Turkey's women MPs perform Chilean anti-rape song in parliament
The unprecedented protest came a week after seven protesters in Istanbul were detained for performing the feminist song and dance. Another 10 people were reportedly detained for performing the chant in the capital Ankara on Thursday.
Created by feminist group Las Tesis, Un Violador En Tu Camino, or 'A Rapist in Your Path', went viral last month after Chilean women protesters performed the coordinated song and dance en masse. The message of the chant, which targets the state for failing to protect women from violence, has resonated with women across the world.
Authorities in Turkey pointed to one lyric in particular as being against the law: "You are the rapist. You are the killer. It's the cops, the judges, the state and the president."
Insulting the president or state institutions is a crime in Turkey.
Members of parliament from the opposition Republican People's Party (CHP) and Peoples' Democratic Party (HDP) joined in the action on Saturday, directing the blame for what activists describe as record levels of violence against women in Turkey at the feet of Interior Minister Suleyman Soylu.
Read more: No longer silent: Why Lebanese women took to the streets against sexual violence
"Mr Interior Minister, there is a dance that started in Chile and has brought the attention of people all over the world on violence against women: Las Tesis. Turkey has become the only country where our parliamentary immunity is necessary to perform this protest," Kadigil said according to local media.
"Now, as women members of parliament, we have some words for you on behalf of all women who have subjected to violence or killed."
Some of the lawmakers also held up images of women killed in prominent domestic violence cases as they performed the song, slapping their parliamentary desks along with the beat in place of the coordinated dance protesters across the world have performed. In videos of the protest shared on social media, several male MPs can also be seen joining in, holding up images of killed women.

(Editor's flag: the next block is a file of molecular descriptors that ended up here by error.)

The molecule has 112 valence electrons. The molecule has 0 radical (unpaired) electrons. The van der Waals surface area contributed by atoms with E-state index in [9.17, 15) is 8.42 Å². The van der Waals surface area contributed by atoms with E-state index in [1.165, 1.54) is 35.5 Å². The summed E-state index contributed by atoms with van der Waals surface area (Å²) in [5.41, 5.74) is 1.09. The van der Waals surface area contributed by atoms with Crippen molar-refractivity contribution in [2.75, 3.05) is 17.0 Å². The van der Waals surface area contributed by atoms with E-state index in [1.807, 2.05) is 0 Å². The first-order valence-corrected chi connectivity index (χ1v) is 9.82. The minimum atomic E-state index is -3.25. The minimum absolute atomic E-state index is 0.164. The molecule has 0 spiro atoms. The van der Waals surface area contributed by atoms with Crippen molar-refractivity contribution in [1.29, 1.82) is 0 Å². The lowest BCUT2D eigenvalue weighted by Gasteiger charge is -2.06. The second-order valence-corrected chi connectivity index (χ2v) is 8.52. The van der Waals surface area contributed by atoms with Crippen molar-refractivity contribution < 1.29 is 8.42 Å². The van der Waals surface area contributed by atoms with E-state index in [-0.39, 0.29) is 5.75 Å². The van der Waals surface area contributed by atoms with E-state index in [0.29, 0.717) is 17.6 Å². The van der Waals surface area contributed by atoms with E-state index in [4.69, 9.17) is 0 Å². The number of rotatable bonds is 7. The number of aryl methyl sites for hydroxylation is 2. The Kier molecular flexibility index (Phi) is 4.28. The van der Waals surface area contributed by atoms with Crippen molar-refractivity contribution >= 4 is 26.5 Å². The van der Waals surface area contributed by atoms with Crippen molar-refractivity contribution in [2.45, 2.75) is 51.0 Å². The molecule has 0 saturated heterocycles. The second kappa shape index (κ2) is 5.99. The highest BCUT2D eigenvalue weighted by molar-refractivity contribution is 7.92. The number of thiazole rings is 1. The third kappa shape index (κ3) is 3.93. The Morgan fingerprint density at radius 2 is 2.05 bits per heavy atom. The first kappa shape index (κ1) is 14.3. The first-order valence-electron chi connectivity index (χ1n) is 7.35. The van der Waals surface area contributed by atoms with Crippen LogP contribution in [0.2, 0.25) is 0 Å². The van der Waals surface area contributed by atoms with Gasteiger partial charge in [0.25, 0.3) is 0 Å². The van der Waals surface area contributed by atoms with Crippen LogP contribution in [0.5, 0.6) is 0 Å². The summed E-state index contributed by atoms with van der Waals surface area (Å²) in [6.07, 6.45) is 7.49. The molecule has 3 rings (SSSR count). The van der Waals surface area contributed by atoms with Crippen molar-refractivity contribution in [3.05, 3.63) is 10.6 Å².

Soylu vocally opposed the protest, telling the opposition lawmakers that police had only been responsible for the death of two women in Turkey.
"It really can't be implied that the police, judiciary, state or the president in Turkey are 'killers' or 'rapists'," he said, adding that he would allow the protest "despite" the law and the constitution.
Soylu's response drew condemnation from opposition activists on social media.
Male CHP MP Ozgur Ozel hit back at the interior minister on Twitter, saying "as a male lawmaker, I understand this criticism".
"We must listen to and feel this sound. This sound that comes from the fact that the police have not taken measures [to protect women], that parliament hasn't passed a law, that a judge lets [abusers] off on 'good behaviour'," he said.
Several horrific murders of women by their current or former spouses have put the spotlight on domestic violence in Turkey this year.
According to women's rights group We Will Stop Femicide, 391 women have been killed by men this year so far.
In 2011, 121 women were killed. By 2017, that figure was 409, while 440 were killed in 2018.
Turkish women have participated in several protests this year amid the apparent uptick in violence, several of which have been banned by authorities and countered with tear gas by riot police.
Women have also performed the song in Lebanon and Tunisia.
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